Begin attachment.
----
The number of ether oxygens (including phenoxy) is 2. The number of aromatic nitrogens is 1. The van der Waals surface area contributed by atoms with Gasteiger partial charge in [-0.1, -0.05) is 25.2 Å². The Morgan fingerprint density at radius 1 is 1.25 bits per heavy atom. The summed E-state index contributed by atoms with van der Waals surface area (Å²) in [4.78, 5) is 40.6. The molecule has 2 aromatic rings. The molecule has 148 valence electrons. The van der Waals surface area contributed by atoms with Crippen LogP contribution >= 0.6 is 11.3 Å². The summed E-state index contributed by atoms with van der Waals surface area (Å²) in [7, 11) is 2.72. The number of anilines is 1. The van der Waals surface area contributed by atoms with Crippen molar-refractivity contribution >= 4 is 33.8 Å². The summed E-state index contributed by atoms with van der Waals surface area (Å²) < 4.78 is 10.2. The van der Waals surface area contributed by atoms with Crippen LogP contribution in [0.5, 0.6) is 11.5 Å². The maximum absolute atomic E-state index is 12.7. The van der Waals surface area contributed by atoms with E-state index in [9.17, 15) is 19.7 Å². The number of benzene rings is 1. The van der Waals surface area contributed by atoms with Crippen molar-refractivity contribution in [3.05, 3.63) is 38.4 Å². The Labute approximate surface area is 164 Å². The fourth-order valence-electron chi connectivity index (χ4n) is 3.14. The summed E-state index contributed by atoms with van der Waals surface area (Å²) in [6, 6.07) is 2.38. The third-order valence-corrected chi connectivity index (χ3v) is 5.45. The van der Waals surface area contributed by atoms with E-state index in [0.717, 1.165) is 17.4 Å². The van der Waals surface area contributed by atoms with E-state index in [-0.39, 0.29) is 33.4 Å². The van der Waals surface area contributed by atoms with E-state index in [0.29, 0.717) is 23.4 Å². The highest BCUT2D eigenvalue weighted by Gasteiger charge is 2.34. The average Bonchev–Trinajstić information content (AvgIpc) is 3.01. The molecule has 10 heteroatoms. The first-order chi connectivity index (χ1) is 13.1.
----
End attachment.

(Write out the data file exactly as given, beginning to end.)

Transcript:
The number of ether oxygens (including phenoxy) is 2. The number of aromatic nitrogens is 1. The van der Waals surface area contributed by atoms with Gasteiger partial charge in [-0.1, -0.05) is 25.2 Å². The Morgan fingerprint density at radius 1 is 1.25 bits per heavy atom. The summed E-state index contributed by atoms with van der Waals surface area (Å²) in [4.78, 5) is 40.6. The molecule has 2 aromatic rings. The molecule has 148 valence electrons. The van der Waals surface area contributed by atoms with Crippen LogP contribution >= 0.6 is 11.3 Å². The summed E-state index contributed by atoms with van der Waals surface area (Å²) in [7, 11) is 2.72. The number of anilines is 1. The van der Waals surface area contributed by atoms with Crippen molar-refractivity contribution >= 4 is 33.8 Å². The summed E-state index contributed by atoms with van der Waals surface area (Å²) < 4.78 is 10.2. The van der Waals surface area contributed by atoms with Crippen LogP contribution in [0.5, 0.6) is 11.5 Å². The maximum absolute atomic E-state index is 12.7. The van der Waals surface area contributed by atoms with E-state index in [9.17, 15) is 19.7 Å². The number of benzene rings is 1. The van der Waals surface area contributed by atoms with Crippen molar-refractivity contribution in [3.05, 3.63) is 38.4 Å². The Labute approximate surface area is 164 Å². The fourth-order valence-electron chi connectivity index (χ4n) is 3.14. The summed E-state index contributed by atoms with van der Waals surface area (Å²) in [6, 6.07) is 2.38. The third-order valence-corrected chi connectivity index (χ3v) is 5.45. The van der Waals surface area contributed by atoms with E-state index in [0.717, 1.165) is 17.4 Å². The van der Waals surface area contributed by atoms with E-state index in [-0.39, 0.29) is 33.4 Å². The van der Waals surface area contributed by atoms with E-state index in [0.29, 0.717) is 23.4 Å². The highest BCUT2D eigenvalue weighted by Gasteiger charge is 2.34. The average Bonchev–Trinajstić information content (AvgIpc) is 3.01. The molecule has 10 heteroatoms. The first-order chi connectivity index (χ1) is 13.1.